Supraspinatus tears often result in the setting of chronic tendinopathy. However, the typical repair model utilizes an acute injury. In recognition of that distinction, our laboratory developed an overuse animal model; however it is unclear whether induced overuse is necessary in the repair model. We studied the repair properties of overuse-induced tendons compared to normal tendons. We hypothesized that histological and mechanical properties would not be altered between the overuse-induced and normal tendons 1 and 4 weeks after repair. Thirty-one adult male Sprague-Dawley rats were subjected to either overuse or cage activity for 4 weeks prior to bilateral supraspinatus tendon repair surgery. Rats were sacrificed at 1 and 4 weeks post-surgery and evaluated for histology and mechanics. Results at 1 week showed no clear histologic changes, but increased inflammatory protein expression in overuse tendons. At 4 weeks, percent relaxation was slightly increased in the overuse group. No other alterations in mechanics or histology were observed. Our results suggest that the effects of the surgical injury overshadow the changes evoked by overuse. Because clinically relevant mechanical parameters were not altered in the overuse group, we conclude that when examining tendons 4 weeks after repair in the classic rat supraspinatus model, inducing overuse prior to surgery is likely to be unnecessary.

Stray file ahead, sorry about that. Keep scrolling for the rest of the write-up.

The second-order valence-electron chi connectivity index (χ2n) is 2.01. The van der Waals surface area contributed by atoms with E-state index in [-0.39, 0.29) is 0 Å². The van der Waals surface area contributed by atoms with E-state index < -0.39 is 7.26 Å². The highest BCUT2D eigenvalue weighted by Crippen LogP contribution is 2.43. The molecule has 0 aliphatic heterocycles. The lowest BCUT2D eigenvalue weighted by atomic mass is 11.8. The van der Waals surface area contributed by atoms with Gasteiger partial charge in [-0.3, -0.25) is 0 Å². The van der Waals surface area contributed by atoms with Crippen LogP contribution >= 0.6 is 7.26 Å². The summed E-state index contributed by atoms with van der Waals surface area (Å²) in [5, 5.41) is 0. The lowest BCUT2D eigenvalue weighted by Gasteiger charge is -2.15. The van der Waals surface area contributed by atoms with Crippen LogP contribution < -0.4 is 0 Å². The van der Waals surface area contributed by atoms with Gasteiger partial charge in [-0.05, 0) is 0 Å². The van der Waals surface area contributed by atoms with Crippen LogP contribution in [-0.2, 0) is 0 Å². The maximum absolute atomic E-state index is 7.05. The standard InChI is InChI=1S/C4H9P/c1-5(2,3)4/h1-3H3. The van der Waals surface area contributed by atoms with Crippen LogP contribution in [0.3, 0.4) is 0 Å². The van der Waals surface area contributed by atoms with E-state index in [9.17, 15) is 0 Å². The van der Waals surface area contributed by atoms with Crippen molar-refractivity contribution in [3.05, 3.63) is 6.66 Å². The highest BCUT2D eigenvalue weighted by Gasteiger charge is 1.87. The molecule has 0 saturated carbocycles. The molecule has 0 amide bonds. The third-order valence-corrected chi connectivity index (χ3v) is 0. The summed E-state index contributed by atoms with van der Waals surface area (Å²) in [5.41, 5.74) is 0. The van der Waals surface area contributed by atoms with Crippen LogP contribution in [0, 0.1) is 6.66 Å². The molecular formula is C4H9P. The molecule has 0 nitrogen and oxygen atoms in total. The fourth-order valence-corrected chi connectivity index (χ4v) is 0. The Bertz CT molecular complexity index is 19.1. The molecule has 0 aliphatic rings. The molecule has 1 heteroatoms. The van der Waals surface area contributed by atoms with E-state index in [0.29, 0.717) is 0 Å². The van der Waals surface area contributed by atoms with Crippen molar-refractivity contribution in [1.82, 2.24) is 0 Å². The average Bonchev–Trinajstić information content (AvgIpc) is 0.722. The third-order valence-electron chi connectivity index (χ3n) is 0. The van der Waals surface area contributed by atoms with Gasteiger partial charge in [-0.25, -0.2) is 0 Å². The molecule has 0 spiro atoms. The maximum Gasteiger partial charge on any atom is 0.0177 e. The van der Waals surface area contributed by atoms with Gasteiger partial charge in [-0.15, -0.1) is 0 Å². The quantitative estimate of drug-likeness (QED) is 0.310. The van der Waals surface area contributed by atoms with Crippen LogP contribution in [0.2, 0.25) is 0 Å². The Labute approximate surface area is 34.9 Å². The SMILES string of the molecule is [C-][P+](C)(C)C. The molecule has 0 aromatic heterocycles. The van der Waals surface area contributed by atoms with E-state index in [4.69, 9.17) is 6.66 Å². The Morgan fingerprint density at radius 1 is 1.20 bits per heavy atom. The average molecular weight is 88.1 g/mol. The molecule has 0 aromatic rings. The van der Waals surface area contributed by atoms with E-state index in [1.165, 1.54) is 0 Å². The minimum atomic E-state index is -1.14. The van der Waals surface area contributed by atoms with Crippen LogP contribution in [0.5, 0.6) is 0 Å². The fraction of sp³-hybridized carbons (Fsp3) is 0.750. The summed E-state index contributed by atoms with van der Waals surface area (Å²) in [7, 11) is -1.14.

Keywords: animal model; overuse; supraspinatus tendon repair.
© 2015 Orthopaedic Research Society. Published by Wiley Periodicals, Inc.